Storm sails under racing rules are a storm jib (or in our case a staysail set on an inner forestay) and a trysail (a pocket handkerchief sized substitute for the mainsail). Mandatory when offshore racing, most racing boats have them in a bag somewhere deep in the forepeak, rarely-to-be-seen. Pretty much the only time they’re pulled out is passing the check-in point before a big race. The authorities like you to show that they can actually be hoisted. Again mandatory, they are bright, day-glow orange.
We did a light weather deploy of our storm sails shortly after leaving Cape Town. The wind roses on the Admiralty Indian Ocean Routing Chart 5126 (October) indicating a bit of breeze might be likely heading into the Southern Indian Ocean. Just a bit.
The little orange staysail has proved to be a gem (well done North Sails, this is no standard cardboard-flat-as-a-pancake shapeless bit of rubbish). So much so we have been flying it under the working jib as a cutter rig since then, furling away the bigger jib when the wind strength rises.
We have again been having problems with the boom vang, so after 2-3 days with 2 reefs in the main and strong northerly winds, it seemed sensible to drop down to the storm staysail and trysail in anticipation of more to come. Great timing. At 35-40 kts (or force 8 to the pommies), the orange sails have been truly superb. Slicing along at 9-11 kts on a broad reach, Kialoa has not felt pressed, the autopilot has coped well and we have been chewing up the miles.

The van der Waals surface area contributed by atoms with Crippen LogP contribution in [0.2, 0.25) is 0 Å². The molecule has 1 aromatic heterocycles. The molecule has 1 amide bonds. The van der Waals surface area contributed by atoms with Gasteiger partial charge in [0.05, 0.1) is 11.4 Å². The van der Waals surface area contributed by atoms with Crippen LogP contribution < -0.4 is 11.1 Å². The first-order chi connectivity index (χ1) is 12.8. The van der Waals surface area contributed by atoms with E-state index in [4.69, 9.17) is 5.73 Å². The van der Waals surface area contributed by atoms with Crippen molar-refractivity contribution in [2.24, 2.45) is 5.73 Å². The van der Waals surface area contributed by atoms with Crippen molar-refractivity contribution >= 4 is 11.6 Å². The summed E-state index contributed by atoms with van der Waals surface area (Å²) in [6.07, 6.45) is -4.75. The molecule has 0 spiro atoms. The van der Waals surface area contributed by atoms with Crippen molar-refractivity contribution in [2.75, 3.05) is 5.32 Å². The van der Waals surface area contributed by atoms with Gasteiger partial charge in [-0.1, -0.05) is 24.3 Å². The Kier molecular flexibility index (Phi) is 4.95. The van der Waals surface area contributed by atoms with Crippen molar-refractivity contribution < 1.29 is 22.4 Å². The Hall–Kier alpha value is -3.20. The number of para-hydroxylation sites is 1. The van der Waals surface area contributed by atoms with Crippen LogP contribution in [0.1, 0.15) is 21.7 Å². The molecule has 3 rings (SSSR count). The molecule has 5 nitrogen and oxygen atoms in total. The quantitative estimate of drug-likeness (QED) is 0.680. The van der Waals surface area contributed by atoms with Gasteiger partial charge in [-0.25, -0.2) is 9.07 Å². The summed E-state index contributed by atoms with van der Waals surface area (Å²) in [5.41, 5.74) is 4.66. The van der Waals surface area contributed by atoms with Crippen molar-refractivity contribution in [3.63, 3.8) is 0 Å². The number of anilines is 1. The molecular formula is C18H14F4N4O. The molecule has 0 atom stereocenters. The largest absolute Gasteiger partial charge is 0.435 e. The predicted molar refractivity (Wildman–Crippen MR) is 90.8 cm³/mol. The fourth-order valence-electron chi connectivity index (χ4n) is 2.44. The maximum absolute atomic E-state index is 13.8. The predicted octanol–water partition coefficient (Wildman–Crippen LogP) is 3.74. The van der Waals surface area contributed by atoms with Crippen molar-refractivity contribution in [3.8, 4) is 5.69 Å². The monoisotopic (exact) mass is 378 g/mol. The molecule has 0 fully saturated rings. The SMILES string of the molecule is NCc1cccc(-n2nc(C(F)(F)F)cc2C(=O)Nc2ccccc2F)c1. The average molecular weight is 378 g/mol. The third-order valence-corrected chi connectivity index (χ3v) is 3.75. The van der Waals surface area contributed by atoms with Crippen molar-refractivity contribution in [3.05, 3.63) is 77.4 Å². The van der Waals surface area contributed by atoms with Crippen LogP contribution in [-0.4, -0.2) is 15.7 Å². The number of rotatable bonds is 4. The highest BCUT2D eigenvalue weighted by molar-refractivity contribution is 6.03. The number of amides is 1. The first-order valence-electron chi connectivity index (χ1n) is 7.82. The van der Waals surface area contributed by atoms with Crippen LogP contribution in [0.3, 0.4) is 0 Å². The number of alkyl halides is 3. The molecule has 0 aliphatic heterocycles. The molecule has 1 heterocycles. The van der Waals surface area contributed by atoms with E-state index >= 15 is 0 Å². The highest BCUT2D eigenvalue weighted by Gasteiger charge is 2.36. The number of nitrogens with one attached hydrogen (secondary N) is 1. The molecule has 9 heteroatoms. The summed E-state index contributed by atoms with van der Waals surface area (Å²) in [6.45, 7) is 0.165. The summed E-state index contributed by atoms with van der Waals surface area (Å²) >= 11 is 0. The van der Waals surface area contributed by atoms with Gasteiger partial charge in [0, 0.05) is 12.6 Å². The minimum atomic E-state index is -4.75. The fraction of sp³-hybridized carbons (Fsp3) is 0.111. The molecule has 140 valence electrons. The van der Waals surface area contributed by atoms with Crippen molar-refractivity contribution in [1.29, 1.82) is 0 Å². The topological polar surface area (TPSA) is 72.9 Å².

That is not to say it has been easy sailing though. With depressing regularity it seems some kid with a really big bucket sneaks up on the watch-keepers and chucks the contents at them. Occasionally there is fair warning: a rushing roar of water that’s sounding like an approaching torpedo might, an almighty BOOM as a cross-wave thumps the aluminium hull then a deluge of water fills the cockpit.
All our outer gear is constantly wet – indeed we have taken to running the main engine for half an hour or so a couple of times a day to get some heat into the floor of the main saloon and airflow from the engine blowers to help remove at least some of the water from our gear before heading out on watch again.
The doghouse is a real blessing while it’s like this. All the wet stuff stays up there and hangs in the aft workshop, the main saloon stays basically dry. And its soooo quiet down below. So quiet that heading out on watch can be a bit of a shock as you rally from your bunk, gear up, and then poke your head out into the maelstrom that will be your watch for the next 2 hours.
The last 3 days or so the skies and seas have been unremittingly heavy grey: very low cloud, drizzle and even a bit of fog. The only colour as you come up on deck is an eye watering burst of fluro-orange so abrupt and out of context that even the albatross glide majestically across for a closer look.